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The Recording Career of Vasílis Tsitsánis ( ) An Analysis of his Music and the Problems of Research into Greek Popular Music Nikolaos Ordoulidis Submitted in accordance with the requirements for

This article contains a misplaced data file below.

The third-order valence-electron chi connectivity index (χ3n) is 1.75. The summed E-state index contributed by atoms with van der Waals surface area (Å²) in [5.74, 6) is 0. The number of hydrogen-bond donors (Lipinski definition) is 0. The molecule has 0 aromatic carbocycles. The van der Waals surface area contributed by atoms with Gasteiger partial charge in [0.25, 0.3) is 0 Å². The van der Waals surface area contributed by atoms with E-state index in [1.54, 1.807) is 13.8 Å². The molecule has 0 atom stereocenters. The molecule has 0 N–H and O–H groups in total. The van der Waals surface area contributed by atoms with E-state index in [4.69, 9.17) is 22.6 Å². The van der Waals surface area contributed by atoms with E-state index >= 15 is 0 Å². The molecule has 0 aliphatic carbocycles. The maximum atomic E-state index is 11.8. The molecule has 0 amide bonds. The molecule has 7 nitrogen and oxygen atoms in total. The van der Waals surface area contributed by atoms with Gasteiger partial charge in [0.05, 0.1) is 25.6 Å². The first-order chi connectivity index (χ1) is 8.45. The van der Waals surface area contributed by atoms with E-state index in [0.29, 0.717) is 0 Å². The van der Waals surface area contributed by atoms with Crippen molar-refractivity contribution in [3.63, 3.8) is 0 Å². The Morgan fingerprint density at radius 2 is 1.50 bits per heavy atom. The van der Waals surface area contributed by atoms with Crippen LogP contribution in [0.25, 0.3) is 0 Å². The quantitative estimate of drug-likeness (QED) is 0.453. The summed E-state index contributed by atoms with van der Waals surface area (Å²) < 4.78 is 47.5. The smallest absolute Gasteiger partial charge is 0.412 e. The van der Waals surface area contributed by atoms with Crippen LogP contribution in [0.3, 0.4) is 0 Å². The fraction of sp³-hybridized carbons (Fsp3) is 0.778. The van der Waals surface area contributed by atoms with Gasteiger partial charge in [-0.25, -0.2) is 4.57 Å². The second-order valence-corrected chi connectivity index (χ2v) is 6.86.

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The Recording Career of Vasílis Tsitsánis ( ) An Analysis of his Music and the Problems of Research into Greek Popular Music Nikolaos Ordoulidis Submitted in accordance with the requirements for the degree of PhD The University of Leeds School of Music August, 2012 ii The candidate confirms that the work submitted is his own and that appropriate credit has been given where reference has been made to the work of others. This copy has been supplied on the understanding that it is copyright material and that no quotation from the thesis may be published without proper acknowledgement The University of Leeds - Nikolaos Ordoulidis iii To music that lives forever iv Acknowledgements This study would not have been accomplished without the help and support of the Tsitsánis family, for they kindly opened up their archive to me, and they also supported economically my research. I ought a lot to Kóstas and Victoria Tsitsánis. Their support and encouragement was inspiring and moving, for they stood next to me since the very beginning of this project. I can say, and I can be sure about that, that Kóstas stood next to me as a father and believed in me and my purposes. I will never forget his attitude. I should express my great gratitude to Charles Howard for giving me copies and letting me study his archive. His contribution to my research was more than catalytic. I am sure that I made a very good friend for ever. Many thanks to my friends-brothers for everything: Thános and Έvi, Sótia Iliádhou, Dhimítris Kális, Thanásis Miliókas, Ghiórghos Bakális and Anas Al-Fattal. Each one of them, with their own way, helped me in fulfilling my aims. I owe a lot to my family for supporting psychologically and physically my purpose, as they have ever been doing so. Ghiórgho, Mélpo and Έli, many thanks from my heart. I should thank my inspiring professors and supervisors, Kevin Dawe and Derek Scott. They were more than teachers to me. Many friend-musicians contributed in their own way in the completion of this project. The discussions and advice of these people were constructive. Many thanks to Dhimítris Sfíngos, Sákis Kontonikólas, Stávros Kromídhas, Vasílis Tsouflídhis, Mihális Kalaitzís, Dhimítris Tihálas, Alékos Kizirídhis, Dhimítris Mistakídhis, Leftéris Pávlou, Strátos Samiótis, Níkos Strouthópoulos, Ghiórghos Kontoghiánis, Manólis Pápos, Kóstas Papadhópoulos, Evangelía Margharóni and George Dalaras. I should thank the following for giving me information from their archives: Theófilos Anastasíou, Stélios Karaghiórghos and the Tsitsánis Museum, Sotíris Likourópoulos and AEPI, Háris Tsakmatsián and EMI, Bámbis Papadhimitríou and Lyra-Legend, Napoleon Saripanídhis, Frankískos Kouteliéris and Kóstas Matsoúkas. Many thanks to Kóstas Vlisídhis for the advices as well as for giving me copies of several rare texts from his archive. His willingness to help was moving. Many thanks to Strátos Samiótis, Mihális Kalaitzís, Ed Uribe and David v Courtney for the consultation lessons I had with them. Many thanks to the Association of Friends of Music of Imathía, to Tsitsánis Museum, to ALP Business Solutions SA and to my godfather Lámbis Karipídhis for supporting economically my research. I should express my gratitude to my cousin Níkos Keramídhis for constructing the website s coding of the Tsitsánis Electronic Database, and to Andónis Kasítas for giving me permission to reprint two photographs from his book. Finally, I should also thank Ghianákis Perisorátis and Pétra Karaharísi. Without their efforts, I would have not become wise enough to finish this study. May God pay back my debt to them. vi Abstract There is a clear and abundant evidence to suggest that Vasílis Tsitsánis ( ) was a well known songwriter, bouzouki virtuoso, lyricist and singer both in Greece and abroad. The evaluation of his work reveals that he remains a key figure in the history of Greek popular music. Vasílis Tsitsánis as musician and composer was an innovator, his musical roots in rembétiko being transformed through his creative effort is said to have led to the development and establishment of the modern laikó style. An analysis of Vasílis Tsitsánis's commercial recordings does indeed reveal aspects of his unique contribution as both performer and composer. However, the analysis also reveals the development of a style that was to have a major impact on the history of Greek popular music. Situating Tsitsánis's work in the context of broader social and political developments in Greece, this thesis is the first in-depth analysis of Tsitsánis's musical style with a focus on songs found on his commercial recordings, from 1936 to Research on the recording career of Vasílis Tsitsánis not only reveals information regarding his own music, which is in itself important alone given the contribution he is said to have made by rembétiko scholars, it also sheds light on more general issues regarding the Greek popular style that have been previously neglected. vii Table of Contents Acknowledgements... iv Abstract... vi Table of Contents... vii List of Tables... x List of Figures... xi Notes on Transliteration... xvi Tsitsánis Electronic Database Access... xviii Chapter 1: Aims of This Thesis... 2 Rationale and Methodology... 7 Author s Background... 8 The Educational System in Greece Outline of This Thesis Biographical, Historical and Cultural Background The Backbone: Tsitsánis Electronic Database Chapter 2: Popular Musicology and Rebetology Popular Musicology In Need of a Term A Changing Musical Style Musical Analysis Rebetology Academic and Non-academic Treatment of Rembétiko Key Studies in Rebetology Chapter 3: The World of Historical Recordings Source Criticism: Some Problems Dating the Recordings Mysteries around the Sources in Greece Historical Recordings and Recording Technology A Limitless Range of Sources Tsitsánis s Recording Career: Basic Statistics : a Key Year for Laikó Song... 95 viii Chapter 4: Introduction to the Greek Laikó Modes and Harmony The Greek Popular Modes: the Root of a Long-Lasting Problem The Makam Tradition The Byzantine Tradition The Western Tradition The Special Role of the Rāga System Other Musical Styles that Affected the Modes Chapter 5: Modes and Harmony in the Songs of Vasílis Tsitsánis: Selected Examples Minóre: the Problem of a Vague Term Dhrómos Matzóre [Μαηδóξε Major] Dhrómos Hitzáz [Υηηδάδ Hicâz] Dhrómos Hitzaskiár [Υηηδαζθηάξ Hicâzkâr] Dhrómos Ousák [Οπζάθ - Uşşak] Dhrómi Houzám and Segiáh [Υνπδάκ Hüzzâm and εγθηάρ Segâh] Statistics: Number of Recordings by Dhrómos Chapter 6: Greek Laikó Rhythms in the Songs of Vasílis Tsitsánis: Presentation and Analysis from Selected Examples General Comments on the Rhythmic Patterns Εετκπέθηθν [Zeimbékiko (Turkish: Zeybek)] Παιηό Εετκπέθηθν [palió = old zeimbékiko] Καηλνύξην Εετκπέθηθν [kenoúrio = new zeimbékiko] Μπεξδεκέλν Εετκπέθηθν [berdheméno = mixed zeimbékiko] Καξζηιακάο [karsilamás] Υαζάπηθν [hasápiko = the butchers dance] Σζηθηεηέιη [tsiftetéli = belly dance (Çiftetelli)] and Μπνιέξν (αλαηνιίηηθν; νξηεληάι) [bolero (anatolítiko = oriental)] Greek Rural-Traditional Rhythms Καιακαηηαλόο [kalamatianós (Kalamáta = city in Peloponnesus) Μπάινο [bálos] πξηόο [sirtós = drawn along] The Latin American Influence ix Chapter 7: The Greek Laikó Rhythms in Vasílis Tsitsánis s Work: Comments and Statistics Chapter 8: Conclusions Re-evaluation of Tsitsánis s Significance The Lyrics The Re-determination of the Role of the Bouzouki The Shift towards the West The Foundations for the Future Evolution Within Popular Music Studies in Greece: Laikology at its Birth The Labour Market What Comes Next Bibliography Discography Personal Archives in.wav or.mp3 Format Compact Discs Albums Downloaded from the Internet Miscellaneous Downloaded from the Internet Long Play (33 rpm) List of Abbreviations Appendix A Tsitsánis Chronology of Events Index x List of Tables Table 1.1: Columns found in the Tsitsánis Electronic Database (T.E.D.) Table 3.1: The columns in Maniátis (2006) Table 3.2: Genre definition errors in Maniátis (2006) Table 3.3: Rhythms definition errors in Maniátis (1994 and 2006) Table 3.4: Publications with errors in their songs catalogues Table 3.5: Examples of Tsitsánis s songs ending with the fade-out technique Table 3.6: Examples of Tsitsánis s songs with the panning technique Table 3.7: Examples of Tsitsánis s songs with the reverb effect Table 3.8: Examples of Tsitsánis s songs with an electric bouzouki Table 3.9: Number of recordings by other songwriters in Table 4.1: The values of the accidentals in makams Table 5.1: Number of Tsitsánis s recordings by dhrómos Table 6.1: Changes found in contemporary recordings of zeimbékiko songs (Tsitsánis) Table 6.2: Examples of Tsitsánis s songs in mixed zeimbékiko Table 6.3: Examples that show the range of tempi noted in karsilamás (Tsitsánis) Table 7.1: Number of Tsitsánis s recordings by rhythm Table 7.2: Examples of songs with mixed rhythms within Tsitsánis s recordings Table 7.3: Number of Tsitsánis s recordings by rhythm and year (A) Table 7.4: Number of Tsitsánis s recordings by rhythm and year (B) Table 7.5: Interesting cases of taxímia in the songs of Tsitsánis Table 7.6: Dominant rhythms in each recording year for Tsitsánis songs Table 7.7: Number of Tsitsánis s recordings by singer and year (A) Table 7.8: Number of Tsitsánis s recordings by singer and year (B) Table 7.9: Number of Tsitsánis s recordings by singer and rhythm (A) Table 7.10: Number of Tsitsánis s recordings by singer and rhythm (B) Table 7.11: Examples of heavy zeimbékiko songs (Tsitsánis) Table 7.12: Examples of light songs in hasápiko (Tsitsánis) Table 8.1: Tsitsánis s songs connected to political circumstances Table 8.2: The wages of teachers at public schools in Greece xi List of Figures Figure 1.1: Chart sales of Vasílis Tsitsánis (1940)... 3 Figure 1.2: Chart sales of Vasílis Tsitsánis (1967)... 4 Figure 1.3: Chart sales of Vasílis Tsitsánis (1978)... 5 Figure 1.4: Map of Greece and the city of Tríkala Figure 2.1: Photograph where Evangelía Margharóni can be seen (first from right; Tsitsánis is first from left; photograph given by Kóstas Tsitsánis) Figure 2.2: Vamvakáris's bust in Síros (the author, July 2011) Figure 3.1: Se toúto to palióspito label (Tsitsánis) Figure 3.2: To palióspito label (Tsitsánis) Figure 3.3: Label of the song methisménos tha rtho apópse (Tsitsánis) Figure 3.4: Label of the song afoú dhen m aghapoúses (Tsitsánis) Figure 3.5: A record label where the three types of codes are visible Figure 3.6: Charles Howard's and Ghiórghos Ghramatikós s notes Figure 3.7: A page from the logistics books of Columbia Figure 3.8: A record label where the '-3' type of matrix code is visible Figure 3.9: A page from the list of EMI of Greece Figure 3.10: Hiótis with his equipment (1) Figure 3.11: Hiótis with his equipment (2) Figure 3.12: Tsitsánis with his electric bouzouki (1) Figure 3.13: Tsitsánis with his electric bouzouki (2) Figure 3.14: Tsitsánis with his electric bouzouki (3) Figure 3.15: Tsitsánis with his electric bouzouki (4) Figure 3.16: Number of Tsitsánis s recordings by year Figure 4.1: Dhrómos Ousák; makam Kürdî; makam Uşşâk; dhrómos Kiourdí; makam Karcığar Figure 4.2: Introduction of min kánis ónira trelá Figure 4.3: Supposed scale of the mode of min kánis ónira trelá Figure 4.4: Idioms of the Ousák dhrómos Figure 4.5: Dhrómos Kiourdí as given by Paghiátis (1992: 57) Figure 4.6: Dhrómos Kiourdí as given by Nikolópoulos (n.d.: 34) Figure 4.7: I panaghiá transcription using the Byzantine notation (song by Apóstolos Kaldháras) xii Figure 4.8: Soft diatonic scale Figure 4.9: Harsh diatonic scale Figure 4.10: The construction of the intervals in the soft and harsh diatonic scales. 115 Figure 4.11: The construction of the two scales (soft and harsh diatonic) Figure 4.12: The Rast idiom of the dhrómi Ousák and Hitzáz Figure 4.13: Dhrómos Hitzáz Figure 4.14: Cadences and dominant notes with accompanying chords in Ousák dhrómos Figure 4.15: Vasílis Tsitsánis's guitar (the author, February 2012) Figure 4.16: Dhrómos Hitzaskiár and makam Hicâzkâr Figure 4.17: Example of the falsification of Hitzaskiár dhrómos (Tsitsánis song: se zilévo se ponó CD Track 1) Figure 4.18: Dhrómos Segiáh and makam Segâh Figure 4.19: Example of the falsification of Segiáh dhrómos (Tsitsánis song: i sklirókardhi CD Track 2) Figure 4.20: Arghosvínis móni transcription CD Track 3 (Tsitsánis) Figure 5.1: Minóre Natural, Minóre Armonikó, Niavénd and a popular combination Figure 5.2: Dhrómos Minóre Armonikó and makam Nihâvend Figure 5.3: Dhrómos Niavénd and makam Neveser Figure 5.4: Makams Nihâvend, Hüseynî and Bûselik Figure 5.5: Ti thélis apó ména transcription CD Track 4 (Tsitsánis) Figure 5.6: Filótimo dhen éhis piá transcription CD Track 5 (Tsitsánis) Figure 5.7: Thélo na íne kiriakí transcription CD Track 6 (Tsitsánis) Figure 5.8: Matsaránga transcription CD Track 7 (Tsitsánis) Figure 5.9: To xefándoma transcription CD Track 8 (Tsitsánis) Figure 5.10: Ghiá miá ghinéka háthika transcription CD Track 9 (Tsitsánis) Figure 5.11: The construction of dhrómi Hitzáz and Minóre Armonikó Figure 5.12: Ap ti mána moú dhioghménos transcription CD Track 10 (Tsitsánis) Figure 5.13: Esí poú me xemiálises transcription CD Track 11 (Tsitsánis) Figure 5.14: Mondérnes ke mangítises athinéises transcription CD Track 12 (Tsitsánis) xiii Figure 5.15: Chords used in Minóre Natural, Minóre Armonikó and Niavénd Figure 5.16: Dhrómos Matzóre, dhrómos Rast, makam Rast Figure 5.17: O takatzífas transcription CD Track 13 (Tsitsánis) Figure 5.18: Fína tha tin pernáme transcription CD Track 14 (Tsitsánis) Figure 5.19: M' énan pikró anastenaghmó transcription CD Track 15 (Tsitsánis) 150 Figure 5.20: Tsarkítsa transcription CD Track 16 (Tsitsánis) Figure 5.21: Akóma ke stin kólasi transcription CD Track 17 (Tsitsánis) Figure 5.22: O mángas káni dhió dhouliés transcription CD Track 18 (Tsitsánis) 153 Figure 5.23: Miá levéndisa kopéla transcription CD Track 19 (Tsitsánis) Figure 5.24: Vráse ti roúmba ta souíng transcription CD Track 20 (Tsitsánis) Figure 5.25: Vasílis Tsitsánis and Mikis Theodorakis (photograph given by Kóstas Tsitsánis) Figure 5.26: Chords used in dhrómos Matzóre Figure 5.27: Dhrómos Hitzáz and makam Hicâz Figure 5.28: The matzóre pentachord idiom in dhrómos Hitzáz Figure 5.29: O ouranós éhi mavrísi transcription CD Track 21 (Tsitsánis) Figure 5.30: Proxenévoun to stamáti transcription CD Track 22 (Tsitsánis) Figure 5.31: O nikokíris transcription CD Track 23 (Tsitsánis) Figure 5.32: Maharaní transcription CD Track 24 (Tsitsánis) Figure 5.33: Chords used in dhrómos Hitzáz Figure 5.34: Dhrómos Hitzaskiár and makam Hicâzkâr Figure 5.35: Dhrómos Pireótikos and makam Zengüleli Sûznak Figure 5.36: Tha vro miá áli me kardhiá transcription CD Track 25 (Tsitsánis) Figure 5.37: Pikrós (tha) íne o pónos moú transcription CD Track 26 (Tsitsánis) 163 Figure 5.38: Ghiá séna xenihtó transcription CD Track 27 (Tsitsánis) Figure 5.39: Mavromáta transcription CD Track 28 (Tsitsánis) Figure 5.40: To 'ho ríxi sto xeníhti transcription CD Track 29 (Tsitsánis) Figure 5.41: Chords used in dhrómos Hitzaskiár Figure 5.42: Melahriní kopéla transcription CD Track 30 (Tsitsánis) Figure 5.43: Matzóre pentachord in Ousák Figure 5.44: Ala toúrka hórepse moú transcription CD Track 31 (Tsitsánis) Figure 5.45: Ti ki an zoúsame mazí transcription CD Track 32 (Tsitsánis) Figure 5.46: Periplanómeni zoí transcription CD Track 33 (Tsitsánis) xiv Figure 5.47: Chords used in dhrómos Ousák Figure 5.48: Dhrómos Houzám and makam Hüzzâm Figure 5.49: Dhrómos Souzinák and makam Sûzinâk Figure 5.50: Chords in dhrómi Houzám, Segiáh and Souzinák Figure 5.51: Number of Tsitsánis s recordings by dhrómos Figure 6.1: Old zeimbékiko rhythmic pattern Figure 6.2: Guitar bass-line technique in old zeimbékiko Figure 6.3: Guitar cadence technique in old zeimbékiko Figure 6.4: Bass technique of the music of the cafés (old zeimbékiko) Figure 6.5: Bass technique in new zeimbékiko type Figure 6.6: The development of tempo in old zeimbékiko (Tsitsánis s recordings). 187 Figure 6.7: Number of Tsitsánis s recordings in old zeimbékiko by year Figure 6.8: Comparison between the new zeimbékiko and the tsiftetéli rhythms Figure 6.9: New zeimbékiko rhythmic pattern Figure 6.10: The development of tempo in new zeimbékiko (Tsitsánis s recordings) Figure 6.11: Number of Tsitsánis s recordings by year in new zeimbékiko Figure 6.12: Ime aghóri ke dhen káni rhythmic development (Tsitsánis song) Figure 6.13: Mixed zeimbékiko-2 rhythmic pattern Figure 6.14: Number of Tsitsánis s recordings by year in mixed zeimbékiko Figure 6.15: Number of Tsitsánis s recordings in all zeimbékiko types Figure 6.16: Rare performance technique of the percussionist in miá levéndisa kopéla (Tsitsánis) Figure 6.17: Karsilamás rhythmic pattern Figure 6.18: Hasápiko rhythmic pattern Figure 6.19: Label of the song i ghinéka ótan fíghi (Tsitsánis) Figure 6.20: The development of tempo in hasápiko (Tsitsánis s recordings) Figure 6.21: Innovative performance technique of the hasápiko by Kóstas Karípis (Tsitsánis song: dhen me stefanónese CD Track 34) Figure 6.22: Blues-style hasápiko rhythmic pattern Figure 6.23: Tsiftetéli rhythmic pattern Figure 6.24: Bolero rhythmic pattern Figure 6.25: Kalamatianós rhythmic pattern xv Figure 6.26: Reversed kalamatianós rhythmic pattern Figure 6.27: Bálos rhythmic pattern Figure 6.28: Sirtós rhythmic pattern Figure 6.29: Laikized rumba rhythmic pattern Figure 6.30: Laikized bayo rhythmic pattern Figure 6.31: Laikized guaracha rhythmic pattern Figure 8.1: Vasílis Tsitsánis during work Figure 8.2: Vasílis Tsitsánis and Ghrighóris Bithikótsis (in the middle; photograph given by Kóstas Tsitsánis) xvi Notes on Transliteration Although I used the transliteration system suggested in the style sheet of the journal of the Modern Greek Studies Association (JMSGS), 1 I have made some changes owing to the fact that I located some transliteration problems in this particular style which are explained here. I should underline that the point of my transliteration is the pronunciation and not the orthography/spelling of the words, something that seems to be impossible for any language. However, we can succeed in being as close to a word s pronunciation in its original language as possible. This can be achieved by using correctly the available alphabet of the language into which it is being transliterated, or by figuring out new ways, like the usage of the accent and by combining some letters. A comparison between JMSGS transliteration system with mine follows (Table i). 2 1 See for the Modern Greek Studies Association and p. 11 for the transliteration rules. 2 Table i contains only the differences between JMSGS system and mine. xvii Greek letter English letter (as in the JMGS) Examples T.W.T.B.T.G. 3 English letter (as in this thesis) Γ, γ G, g (before a,o,u and gámos, megálos γθάκνο, κεγθάινο 4 Gh, gh 5 consonants) Y, y (before i,e) yínete, yéros γίλεηαη, γέξνο 6 Γ, δ D, d drómos, pódi ληξόκνο, πόληη Dh, dh 7 Υ, ρ Ch, ch (if phoneme has scholío, chróma ζθνιείν, 8 θξώκα H, h long been known in English this way and after s) H, h (otherwise) ého, háno έρσ, ράλσ Γρ, γρ Nk